When to Start Solid Foods

Is your baby ready for food? Check out these tips for baby’s first feeding.

Knowing when to introduce solid foods to your baby can be a bit confusing. Some of my babies were ready once they hit four months, while others were pushing six months before they had their first taste of food. This is definitely an area where each baby is unique.

Here are a few tips for when (and how) to start solid foods with your baby.

When to Start Solid Foods

You may be asking, “How do I know when to introduce solid foods?”

Look for signs from baby. Some babies will hit a four month sleep regression, are awake more and famished. Others may be content with breastmilk or formula until they are nearing six months.

Your little one may also be ready for solid foods if:
● Baby can hold his head up.
● Baby can sit up while supported
● Baby has doubled (or nearly doubled) his birthweight.
● Baby is showing signs of hunger despite six full feedings (or 32 oz of formula) a day.
● Your baby is waking more during night, or during naps, needing to eat.

The American Academy of Pediatrics recommends waiting until baby’s six month birthday to introduce solid foods. This recommendation gives baby’s digestive system a chance to mature.

A good rule of thumb is to plan ahead. Make a note to discuss the introduction of solid foods with your pediatrician at baby’s four month checkup. Talk about signs that your baby is ready and come to an agreement about a baby’s food groups and how to introduce baby’s first foods.

Basic Baby Food Groups

The baby food aisle in a grocery store can be overwhelming. It includes jar-after-jar and brand-after-brand with every mixture imaginable. Add in the options of cold-puree, organic, or natural baby foods and your mind might begin to spin.

This is one time where a bit of focus is helpful. On Becoming Babywise: Book Two lists the five foods groups as: cereals, vegetables, fruits, meats, and juices.

As you’re looking to start introducing solid foods you’ll want to focus on cereals, vegetables, and fruits. Meats and juices can be introduced around ten and twelve months respectively.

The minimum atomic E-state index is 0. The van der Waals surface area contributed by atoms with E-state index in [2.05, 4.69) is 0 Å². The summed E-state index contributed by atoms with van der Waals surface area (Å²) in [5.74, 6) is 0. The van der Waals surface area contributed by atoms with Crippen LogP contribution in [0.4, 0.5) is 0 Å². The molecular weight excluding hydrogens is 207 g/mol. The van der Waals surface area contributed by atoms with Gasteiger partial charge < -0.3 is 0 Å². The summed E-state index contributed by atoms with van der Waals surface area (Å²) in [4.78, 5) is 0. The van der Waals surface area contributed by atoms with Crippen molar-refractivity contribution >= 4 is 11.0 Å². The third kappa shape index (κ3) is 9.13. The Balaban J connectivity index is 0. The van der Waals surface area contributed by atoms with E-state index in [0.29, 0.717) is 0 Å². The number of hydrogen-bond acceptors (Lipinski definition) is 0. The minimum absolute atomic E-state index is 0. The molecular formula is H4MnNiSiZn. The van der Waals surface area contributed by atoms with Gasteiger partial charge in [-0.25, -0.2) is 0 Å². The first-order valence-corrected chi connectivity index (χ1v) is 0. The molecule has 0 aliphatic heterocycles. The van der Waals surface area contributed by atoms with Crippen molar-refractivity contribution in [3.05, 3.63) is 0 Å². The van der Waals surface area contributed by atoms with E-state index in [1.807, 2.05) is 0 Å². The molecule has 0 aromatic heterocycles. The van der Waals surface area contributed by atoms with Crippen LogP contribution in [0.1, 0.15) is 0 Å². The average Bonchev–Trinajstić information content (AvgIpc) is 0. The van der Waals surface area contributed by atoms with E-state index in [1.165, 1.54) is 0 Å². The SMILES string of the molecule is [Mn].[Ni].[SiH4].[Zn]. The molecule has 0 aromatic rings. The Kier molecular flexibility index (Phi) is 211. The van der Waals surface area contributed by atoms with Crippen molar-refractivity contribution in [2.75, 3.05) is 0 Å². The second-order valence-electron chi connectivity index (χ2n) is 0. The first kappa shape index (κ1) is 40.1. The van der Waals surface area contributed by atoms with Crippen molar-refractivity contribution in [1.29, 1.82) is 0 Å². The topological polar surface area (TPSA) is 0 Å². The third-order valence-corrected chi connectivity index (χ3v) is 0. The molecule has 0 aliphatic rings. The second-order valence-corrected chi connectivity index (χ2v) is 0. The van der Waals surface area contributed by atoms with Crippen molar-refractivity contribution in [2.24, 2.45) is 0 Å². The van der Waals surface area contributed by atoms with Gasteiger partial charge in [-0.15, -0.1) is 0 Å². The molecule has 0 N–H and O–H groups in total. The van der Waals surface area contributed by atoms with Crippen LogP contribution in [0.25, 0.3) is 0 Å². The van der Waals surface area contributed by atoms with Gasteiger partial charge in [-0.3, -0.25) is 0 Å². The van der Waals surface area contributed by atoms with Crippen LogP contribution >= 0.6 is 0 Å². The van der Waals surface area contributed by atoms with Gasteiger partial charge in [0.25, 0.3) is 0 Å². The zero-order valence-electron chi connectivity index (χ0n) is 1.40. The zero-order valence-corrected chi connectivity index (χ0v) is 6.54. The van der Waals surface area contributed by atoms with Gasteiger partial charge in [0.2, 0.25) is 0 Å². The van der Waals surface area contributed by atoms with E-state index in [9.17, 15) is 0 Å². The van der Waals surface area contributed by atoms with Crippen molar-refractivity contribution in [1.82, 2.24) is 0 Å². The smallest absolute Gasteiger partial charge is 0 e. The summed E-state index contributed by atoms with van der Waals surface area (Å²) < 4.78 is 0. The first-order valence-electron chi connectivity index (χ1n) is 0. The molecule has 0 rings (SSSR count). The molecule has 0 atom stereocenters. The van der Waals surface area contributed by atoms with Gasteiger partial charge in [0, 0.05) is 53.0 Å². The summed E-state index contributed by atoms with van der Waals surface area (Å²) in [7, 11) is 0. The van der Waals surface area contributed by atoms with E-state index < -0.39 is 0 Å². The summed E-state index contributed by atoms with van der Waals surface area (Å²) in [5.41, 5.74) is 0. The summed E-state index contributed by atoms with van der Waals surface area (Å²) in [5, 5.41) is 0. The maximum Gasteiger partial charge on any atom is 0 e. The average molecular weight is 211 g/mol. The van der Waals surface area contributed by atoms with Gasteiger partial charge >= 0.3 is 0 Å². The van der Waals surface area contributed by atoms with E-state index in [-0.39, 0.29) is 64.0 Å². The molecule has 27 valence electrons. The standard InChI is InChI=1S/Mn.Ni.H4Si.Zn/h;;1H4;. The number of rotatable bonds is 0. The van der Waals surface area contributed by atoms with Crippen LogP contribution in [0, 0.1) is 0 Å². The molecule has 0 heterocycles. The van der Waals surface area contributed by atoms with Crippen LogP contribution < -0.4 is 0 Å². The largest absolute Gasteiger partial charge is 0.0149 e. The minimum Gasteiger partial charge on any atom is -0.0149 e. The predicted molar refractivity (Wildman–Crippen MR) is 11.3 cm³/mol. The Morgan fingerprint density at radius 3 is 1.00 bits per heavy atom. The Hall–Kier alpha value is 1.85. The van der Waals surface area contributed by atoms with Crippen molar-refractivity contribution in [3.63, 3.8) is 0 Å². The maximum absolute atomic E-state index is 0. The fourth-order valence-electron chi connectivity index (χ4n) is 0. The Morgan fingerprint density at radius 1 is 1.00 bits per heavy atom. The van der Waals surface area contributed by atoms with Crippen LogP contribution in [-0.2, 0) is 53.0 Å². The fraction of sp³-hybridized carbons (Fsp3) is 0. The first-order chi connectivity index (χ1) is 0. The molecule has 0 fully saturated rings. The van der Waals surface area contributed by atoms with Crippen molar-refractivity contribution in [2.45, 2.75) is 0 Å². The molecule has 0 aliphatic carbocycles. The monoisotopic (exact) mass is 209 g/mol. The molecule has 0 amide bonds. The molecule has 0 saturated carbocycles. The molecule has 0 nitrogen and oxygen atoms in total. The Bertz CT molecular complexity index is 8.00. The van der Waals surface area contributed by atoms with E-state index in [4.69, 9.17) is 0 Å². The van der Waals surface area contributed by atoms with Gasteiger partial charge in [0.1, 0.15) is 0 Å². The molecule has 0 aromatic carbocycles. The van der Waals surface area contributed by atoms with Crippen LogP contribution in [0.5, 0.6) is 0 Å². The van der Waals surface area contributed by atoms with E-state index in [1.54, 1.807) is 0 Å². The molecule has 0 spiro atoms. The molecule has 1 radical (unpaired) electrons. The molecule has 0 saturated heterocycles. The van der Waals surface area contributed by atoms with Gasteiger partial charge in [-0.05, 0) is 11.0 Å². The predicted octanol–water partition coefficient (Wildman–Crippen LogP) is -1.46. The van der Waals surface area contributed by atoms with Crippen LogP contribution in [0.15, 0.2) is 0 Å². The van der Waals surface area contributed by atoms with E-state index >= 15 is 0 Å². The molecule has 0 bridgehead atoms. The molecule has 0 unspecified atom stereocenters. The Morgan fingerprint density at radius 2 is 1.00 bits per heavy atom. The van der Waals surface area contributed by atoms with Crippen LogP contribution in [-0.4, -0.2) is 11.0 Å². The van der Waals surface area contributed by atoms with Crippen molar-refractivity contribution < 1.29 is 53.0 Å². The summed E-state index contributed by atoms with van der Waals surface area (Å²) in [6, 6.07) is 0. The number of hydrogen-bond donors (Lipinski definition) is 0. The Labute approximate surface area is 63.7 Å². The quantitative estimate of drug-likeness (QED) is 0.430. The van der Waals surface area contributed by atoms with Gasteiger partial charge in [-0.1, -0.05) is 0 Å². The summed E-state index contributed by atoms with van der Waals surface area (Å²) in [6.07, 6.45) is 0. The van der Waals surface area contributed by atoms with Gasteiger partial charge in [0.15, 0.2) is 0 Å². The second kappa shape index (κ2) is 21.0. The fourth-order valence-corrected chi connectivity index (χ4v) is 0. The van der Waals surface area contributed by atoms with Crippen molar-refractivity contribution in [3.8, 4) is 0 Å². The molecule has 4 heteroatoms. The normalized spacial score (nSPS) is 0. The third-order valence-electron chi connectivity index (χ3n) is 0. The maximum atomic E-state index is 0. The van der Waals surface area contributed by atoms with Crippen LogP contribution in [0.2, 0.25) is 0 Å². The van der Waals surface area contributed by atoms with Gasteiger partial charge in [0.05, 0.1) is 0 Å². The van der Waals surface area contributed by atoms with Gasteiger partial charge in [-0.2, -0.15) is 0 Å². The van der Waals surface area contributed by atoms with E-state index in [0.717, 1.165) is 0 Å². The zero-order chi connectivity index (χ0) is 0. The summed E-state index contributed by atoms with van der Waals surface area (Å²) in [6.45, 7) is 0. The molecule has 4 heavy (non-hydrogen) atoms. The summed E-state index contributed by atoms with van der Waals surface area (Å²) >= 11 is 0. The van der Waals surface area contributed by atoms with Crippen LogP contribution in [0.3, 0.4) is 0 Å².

How to Introduce Solid Foods

The golden rule when introducing solid foods to baby is to work slowly and methodically through the different food groups. Introduce one new food at a time, for 3-5 days, to make sure baby doesn’t have an allergic reaction.

A simple first choice, with the least chance for allergic reactions, is rice cereal. Working through each of the cereals (rice, oat, wheat, barley) gives baby a good chance to get used to solid food and gain nutritional value from it in the process.

Following the introduction of each type of cereal, start introducing vegetables by color (such as all yellow vegetables followed by all green vegetables). Following introduction of each vegetable, you can start systematically introducing fruits.

Article Continues Below Advertisement

Baby’s First Feeding

Introducing baby to solid food is an exciting event, but don’t be alarmed if it seems as though each spoonful of food seems to come right back out.

Baby’s tongue will naturally push food back out of his mouth until he learns the art of what to do with the food in his mouth. With patience, you’ll learn that baby will slowly learn how to swallow solid food that is very different from his usual milk.

Consider introducing baby’s first meal at breakfast to give you the day to watch for signs of an allergic reaction (upset stomach, diarrhea, and rashes are the most common). If a reaction occurs, you’ll want to stop the baby food and contact your pediatrician about next steps.

Introducing your little one to solid foods is an exciting time. Try out the new highchair, grab a cute bib, and pull out the camera to capture this memory. Here’s one more step towards independence for your little one.

Interested in making your own baby food? Check out our Tips for Making Homemade Baby Food.

Jess Wartinger

Jess Wartinger

Jess Wartinger resides in rural New York with her husband and five children. Formerly an early elementary teacher, Jess currently spends her time loving her kids and holding down the fort at home.

Facebook Comments